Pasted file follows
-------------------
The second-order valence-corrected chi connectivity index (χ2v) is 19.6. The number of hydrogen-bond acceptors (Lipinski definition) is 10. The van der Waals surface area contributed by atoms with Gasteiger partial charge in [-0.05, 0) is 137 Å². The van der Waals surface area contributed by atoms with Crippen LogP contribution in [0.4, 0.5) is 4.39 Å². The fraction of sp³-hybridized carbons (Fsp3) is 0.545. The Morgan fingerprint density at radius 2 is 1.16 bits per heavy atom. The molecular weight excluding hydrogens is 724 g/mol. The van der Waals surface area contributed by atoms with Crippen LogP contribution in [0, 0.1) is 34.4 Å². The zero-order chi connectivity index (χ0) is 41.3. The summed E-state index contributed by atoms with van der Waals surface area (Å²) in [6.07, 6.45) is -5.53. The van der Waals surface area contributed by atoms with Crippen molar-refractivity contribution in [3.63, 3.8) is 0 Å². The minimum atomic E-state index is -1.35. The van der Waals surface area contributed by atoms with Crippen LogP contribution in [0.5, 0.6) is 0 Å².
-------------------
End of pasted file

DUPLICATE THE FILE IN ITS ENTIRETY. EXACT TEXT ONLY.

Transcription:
The second-order valence-corrected chi connectivity index (χ2v) is 19.6. The number of hydrogen-bond acceptors (Lipinski definition) is 10. The van der Waals surface area contributed by atoms with Gasteiger partial charge in [-0.05, 0) is 137 Å². The van der Waals surface area contributed by atoms with Crippen LogP contribution in [0.4, 0.5) is 4.39 Å². The fraction of sp³-hybridized carbons (Fsp3) is 0.545. The Morgan fingerprint density at radius 2 is 1.16 bits per heavy atom. The molecular weight excluding hydrogens is 724 g/mol. The van der Waals surface area contributed by atoms with Crippen LogP contribution in [0, 0.1) is 34.4 Å². The zero-order chi connectivity index (χ0) is 41.3. The summed E-state index contributed by atoms with van der Waals surface area (Å²) in [6.07, 6.45) is -5.53. The van der Waals surface area contributed by atoms with Crippen molar-refractivity contribution in [3.63, 3.8) is 0 Å². The minimum atomic E-state index is -1.35. The van der Waals surface area contributed by atoms with Crippen LogP contribution in [0.5, 0.6) is 0 Å².